France-Otago trainee exchange turns 10

Cromwell winemaker Lucie Lawrence, admires a pinot noir at Aurum Winery. PHOTO: JONO EDWARDS
Cromwell winemaker Lucie Lawrence, admires a pinot noir at Aurum Winery. PHOTO: JONO EDWARDS
Central Otago winemakers are bound for one of pinot noir's spiritual homes, in Burgundy, France, to celebrate the relationship between the regions.

The Central Otago Winegrowers Association has organised a trip for 19 people from the area's wine industry to travel there for three days in the middle of next month for the 10th anniversary celebrations of a trainee exchange between the two regions.

The trip will include lunches, tastings and a visit to historic wine-making Abbaye de Saint-Vivant, built in AD890.

Every year, student winemakers travel each way on month-long exchanges to hone their skills and learn about the sister areas.

It was created following a conversation with friends Nick Mills, of Rippon winery in Wanaka, and Sophie Confuron, of Burgundy winery Domaine Jean-Jacques Confuron.

Aurum winemaker Lucie Lawrence, of Cromwell, is from Burgundy and honed her skills there before moving to Central Otago 14 years ago.

The exchanges, which she also helped create, were largely cultural, she said.

``They also learn about the soil and the climate. There is a very dry climate here, but there they have very much a continental climate, much wetter. We're brought together by pinot noir, which works in both regions, despite them being so different.''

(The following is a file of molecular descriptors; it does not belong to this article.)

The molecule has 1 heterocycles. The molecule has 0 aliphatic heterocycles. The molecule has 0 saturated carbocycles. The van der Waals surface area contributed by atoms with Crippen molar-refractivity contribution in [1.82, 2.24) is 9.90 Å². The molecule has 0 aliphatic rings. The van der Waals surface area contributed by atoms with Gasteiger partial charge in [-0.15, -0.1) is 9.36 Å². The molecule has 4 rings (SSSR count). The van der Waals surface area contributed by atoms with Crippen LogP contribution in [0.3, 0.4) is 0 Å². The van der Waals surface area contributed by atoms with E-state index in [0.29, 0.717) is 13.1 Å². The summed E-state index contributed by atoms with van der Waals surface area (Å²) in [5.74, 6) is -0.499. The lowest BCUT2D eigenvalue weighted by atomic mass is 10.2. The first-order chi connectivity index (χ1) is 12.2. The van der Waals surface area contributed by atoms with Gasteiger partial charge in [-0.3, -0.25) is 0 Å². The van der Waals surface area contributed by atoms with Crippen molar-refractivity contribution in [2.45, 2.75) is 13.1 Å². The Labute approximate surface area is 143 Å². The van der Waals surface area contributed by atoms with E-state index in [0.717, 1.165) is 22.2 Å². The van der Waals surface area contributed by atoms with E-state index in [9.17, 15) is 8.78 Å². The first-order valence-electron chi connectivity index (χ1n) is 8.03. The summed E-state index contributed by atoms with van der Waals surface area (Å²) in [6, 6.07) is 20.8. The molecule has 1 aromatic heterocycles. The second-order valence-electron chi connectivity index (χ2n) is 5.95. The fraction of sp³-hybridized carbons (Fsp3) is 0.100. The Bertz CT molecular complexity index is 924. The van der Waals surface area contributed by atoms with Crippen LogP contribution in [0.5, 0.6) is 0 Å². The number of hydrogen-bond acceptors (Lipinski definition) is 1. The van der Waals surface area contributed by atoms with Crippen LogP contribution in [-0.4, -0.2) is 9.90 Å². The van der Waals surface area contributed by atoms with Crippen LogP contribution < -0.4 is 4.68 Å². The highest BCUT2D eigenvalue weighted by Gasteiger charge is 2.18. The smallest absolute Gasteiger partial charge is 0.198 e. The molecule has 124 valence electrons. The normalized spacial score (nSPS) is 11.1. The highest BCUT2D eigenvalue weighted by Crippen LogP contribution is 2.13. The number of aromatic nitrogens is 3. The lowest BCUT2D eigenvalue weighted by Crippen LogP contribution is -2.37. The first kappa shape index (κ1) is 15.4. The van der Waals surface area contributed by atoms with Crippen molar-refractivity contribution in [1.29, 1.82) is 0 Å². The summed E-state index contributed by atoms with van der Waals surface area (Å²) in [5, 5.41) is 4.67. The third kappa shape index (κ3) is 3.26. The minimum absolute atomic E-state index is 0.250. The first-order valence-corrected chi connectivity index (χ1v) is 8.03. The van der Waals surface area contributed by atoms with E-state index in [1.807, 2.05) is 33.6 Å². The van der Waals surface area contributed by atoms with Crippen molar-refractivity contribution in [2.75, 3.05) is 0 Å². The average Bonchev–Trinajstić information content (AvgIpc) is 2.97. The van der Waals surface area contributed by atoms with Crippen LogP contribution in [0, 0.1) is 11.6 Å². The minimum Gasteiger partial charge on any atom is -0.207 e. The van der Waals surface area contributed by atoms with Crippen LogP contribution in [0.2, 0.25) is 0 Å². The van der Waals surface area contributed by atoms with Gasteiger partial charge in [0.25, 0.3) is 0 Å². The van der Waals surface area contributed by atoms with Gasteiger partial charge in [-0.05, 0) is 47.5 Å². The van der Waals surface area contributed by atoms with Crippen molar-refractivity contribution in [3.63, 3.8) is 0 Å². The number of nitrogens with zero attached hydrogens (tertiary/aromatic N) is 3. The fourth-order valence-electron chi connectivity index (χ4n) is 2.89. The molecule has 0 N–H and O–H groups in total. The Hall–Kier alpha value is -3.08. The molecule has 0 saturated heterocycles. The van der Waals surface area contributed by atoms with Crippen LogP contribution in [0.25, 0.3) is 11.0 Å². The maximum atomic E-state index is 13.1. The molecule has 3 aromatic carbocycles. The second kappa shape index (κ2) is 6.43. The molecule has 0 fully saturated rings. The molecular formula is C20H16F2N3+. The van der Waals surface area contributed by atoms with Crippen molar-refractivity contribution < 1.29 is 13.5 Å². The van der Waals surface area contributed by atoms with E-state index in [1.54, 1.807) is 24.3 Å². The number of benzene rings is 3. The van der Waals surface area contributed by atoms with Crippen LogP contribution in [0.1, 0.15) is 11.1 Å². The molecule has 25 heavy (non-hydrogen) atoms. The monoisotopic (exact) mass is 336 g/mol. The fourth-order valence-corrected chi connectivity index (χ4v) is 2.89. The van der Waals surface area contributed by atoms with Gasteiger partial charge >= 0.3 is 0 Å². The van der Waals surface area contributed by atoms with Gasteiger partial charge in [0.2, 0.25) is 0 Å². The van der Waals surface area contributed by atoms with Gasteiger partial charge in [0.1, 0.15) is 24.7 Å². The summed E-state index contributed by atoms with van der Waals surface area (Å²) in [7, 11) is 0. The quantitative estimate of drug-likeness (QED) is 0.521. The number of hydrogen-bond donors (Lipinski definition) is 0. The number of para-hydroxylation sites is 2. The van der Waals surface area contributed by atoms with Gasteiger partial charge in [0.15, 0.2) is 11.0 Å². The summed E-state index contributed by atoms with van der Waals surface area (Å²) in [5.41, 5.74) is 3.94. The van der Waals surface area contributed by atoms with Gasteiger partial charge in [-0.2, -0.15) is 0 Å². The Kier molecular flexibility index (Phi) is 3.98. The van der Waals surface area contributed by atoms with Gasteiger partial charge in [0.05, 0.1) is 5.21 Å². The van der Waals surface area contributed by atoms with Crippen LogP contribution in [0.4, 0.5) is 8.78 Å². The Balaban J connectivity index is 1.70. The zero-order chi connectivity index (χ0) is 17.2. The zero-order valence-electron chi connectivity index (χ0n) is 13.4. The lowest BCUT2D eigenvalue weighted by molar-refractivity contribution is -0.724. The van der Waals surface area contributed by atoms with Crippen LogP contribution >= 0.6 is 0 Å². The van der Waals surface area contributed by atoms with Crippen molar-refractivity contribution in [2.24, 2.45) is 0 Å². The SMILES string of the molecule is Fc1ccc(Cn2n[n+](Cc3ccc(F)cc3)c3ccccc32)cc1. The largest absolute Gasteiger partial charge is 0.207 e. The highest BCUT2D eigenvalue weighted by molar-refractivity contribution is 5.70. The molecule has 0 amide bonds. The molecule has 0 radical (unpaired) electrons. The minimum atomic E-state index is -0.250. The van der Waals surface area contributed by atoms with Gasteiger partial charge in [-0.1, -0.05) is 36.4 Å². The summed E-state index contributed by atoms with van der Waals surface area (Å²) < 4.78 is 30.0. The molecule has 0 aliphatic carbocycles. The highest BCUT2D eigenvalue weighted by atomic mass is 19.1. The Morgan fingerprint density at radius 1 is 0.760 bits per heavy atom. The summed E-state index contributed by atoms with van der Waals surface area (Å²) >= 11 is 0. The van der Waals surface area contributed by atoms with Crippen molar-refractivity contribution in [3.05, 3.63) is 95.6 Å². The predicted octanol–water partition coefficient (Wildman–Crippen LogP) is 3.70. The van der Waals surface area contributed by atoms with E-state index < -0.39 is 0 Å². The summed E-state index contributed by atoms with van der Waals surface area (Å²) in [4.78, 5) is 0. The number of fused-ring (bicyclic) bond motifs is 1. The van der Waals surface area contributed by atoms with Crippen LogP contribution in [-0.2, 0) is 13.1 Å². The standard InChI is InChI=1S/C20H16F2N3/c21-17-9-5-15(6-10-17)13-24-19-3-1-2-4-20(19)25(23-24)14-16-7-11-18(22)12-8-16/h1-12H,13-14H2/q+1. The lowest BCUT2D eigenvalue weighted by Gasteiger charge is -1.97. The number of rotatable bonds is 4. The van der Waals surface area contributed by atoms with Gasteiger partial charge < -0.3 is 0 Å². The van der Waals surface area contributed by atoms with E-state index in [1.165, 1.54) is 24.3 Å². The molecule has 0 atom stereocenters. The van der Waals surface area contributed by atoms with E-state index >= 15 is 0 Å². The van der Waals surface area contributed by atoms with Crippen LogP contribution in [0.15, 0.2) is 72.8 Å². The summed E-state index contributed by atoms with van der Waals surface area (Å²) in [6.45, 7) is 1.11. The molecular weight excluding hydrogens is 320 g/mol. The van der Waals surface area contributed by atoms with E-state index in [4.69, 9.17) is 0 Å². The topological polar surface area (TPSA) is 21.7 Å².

The trainee winemakers always came back ``very energised'' from hearing people familiar with wine talk about their craft, she said.

The regional wine connection extended beyond the exchange. Central Otago's wine industry has made donations to help the restoration of the Abbaye de Saint-Vivant and Burgundy's industry gave some old and rare wines for auction and raised over $40,000 for the Christchurch earthquake appeal.

Central Otago Winegrowers Association general manager Glenys Coughlan said the exchange helped New Zealanders gain insight into the history and tradition in Burgundy, while French winemakers benefited from the lack of constraints in Central Otago because it had less detailed geographical and political overlays.

More than 80 trainees have travelled on the exchange since its inception.

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